“Resample”: boy, I feel dumb. Trebor, you saved me from several extra steps. Thanks.

Wow. First Koz, now Steve; I just have to say I am humbled to have my post reviewed by such brilliant minds. Before I initially posted, I examined many of both of your reviews and suggestions so I must say that you’ve been a tremendous help to so many people, especially me. Your combined understanding of all things audio have shed light on so many issues, so I really appreciate you taking the time to review mine.

Again, I’ll just reiterate my disclaimer that I am new at Audacity, so please forgive any exceedingly dumb questions I may have. Steve, thanks for the explanation of sample rates and frequencies; It all makes a lot more sense to me now. As far as the Wet/Dry settings on the Vocal Exciter, would I be correct in assuming that by adjusting the slider toward “Wet”, the levels of the effect are increased, in essence “saturating” the recording with more of the harmonic distortion? Also, as the creator of the plug-in, do you have any suggestions for an ideal setting for the slider that should be used in my situation or an estimation of how much distortion could or should be achieved?

I think the biggest challenge I’ve encountered with the plug-ins for Audacity is getting acclimated to the terminology. As a audio amateur, I would truly appreciate a dictionary of sorts to decipher some of the audio language used so I don’t feel as ridiculous when I have to come to the forum to ask the pros seemingly dumb questions. Sorry guys.

Your questions have been clear and well formed so please don’t feel embarrassed about being new to working with digital audio. Familiarity with the terminology will come as you gain experience and learn more (we are all learning - audio is one of those wonderful things where the more you know, the more you realise how much you don’t know).

Wet and Dry:
With many effects you will usually want a mix of the “effect” and the original unprocessed sound. The Wet/Dry mix is simply the proportion of processed sound (the effect) compared with the amount of unprocessed (original) sound. “Wet” refers to the processed sound and “Dry” refers to the original unprocessed sound. Making the mix more “Wet” means that there will be a greater proportion of the effect. Making the mix more “Dry” means less effect, more of the original unprocessed sound.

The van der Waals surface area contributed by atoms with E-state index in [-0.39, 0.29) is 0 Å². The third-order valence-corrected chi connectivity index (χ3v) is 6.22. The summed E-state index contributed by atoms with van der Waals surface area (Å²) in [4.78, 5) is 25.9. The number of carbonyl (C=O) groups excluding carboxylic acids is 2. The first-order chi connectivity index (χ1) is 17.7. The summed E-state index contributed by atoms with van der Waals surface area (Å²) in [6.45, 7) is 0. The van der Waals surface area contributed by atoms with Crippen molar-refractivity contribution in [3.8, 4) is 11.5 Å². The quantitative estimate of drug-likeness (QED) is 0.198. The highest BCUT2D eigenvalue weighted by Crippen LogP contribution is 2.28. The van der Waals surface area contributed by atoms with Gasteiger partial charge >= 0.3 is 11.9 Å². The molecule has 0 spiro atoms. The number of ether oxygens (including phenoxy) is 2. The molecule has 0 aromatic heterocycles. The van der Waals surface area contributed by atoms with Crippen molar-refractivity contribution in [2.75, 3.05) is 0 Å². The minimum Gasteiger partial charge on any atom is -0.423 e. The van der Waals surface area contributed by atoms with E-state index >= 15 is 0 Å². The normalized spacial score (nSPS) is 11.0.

To be honest, I can’t even remember exactly what that effect does :smiley:
I don’t appear to have a copy of it on this machine - if you could post the plug-in on the forum or post a link to where you got it from I can take a look. (to post the plug-in as an attachment onto the forum you may need to “zip” the file - alternatively you can copy and paste the code into a message). It’s likely to just be a matter of playing with it to see (hear) what sounds best.

There are some terms listed in the glossary of the manual:

Is this the plug-in ? … Aural Exciter - #6 by steve

Ah yes, thanks Trebor.

Unfortunately this is not going to work. That effect takes existing high frequencies and creates additional (higher) harmonics from them. It assumes that the input sound already has some high frequency harmonics which it then “enhances”. In the case of a low sample rate recording, even if it has been resampled, there are no high frequency harmonics for the effect to work with.

The effect could be modified to operate on lower frequencies from the input sound, but that sounds horrible - like it has been recorded too loud and distorted.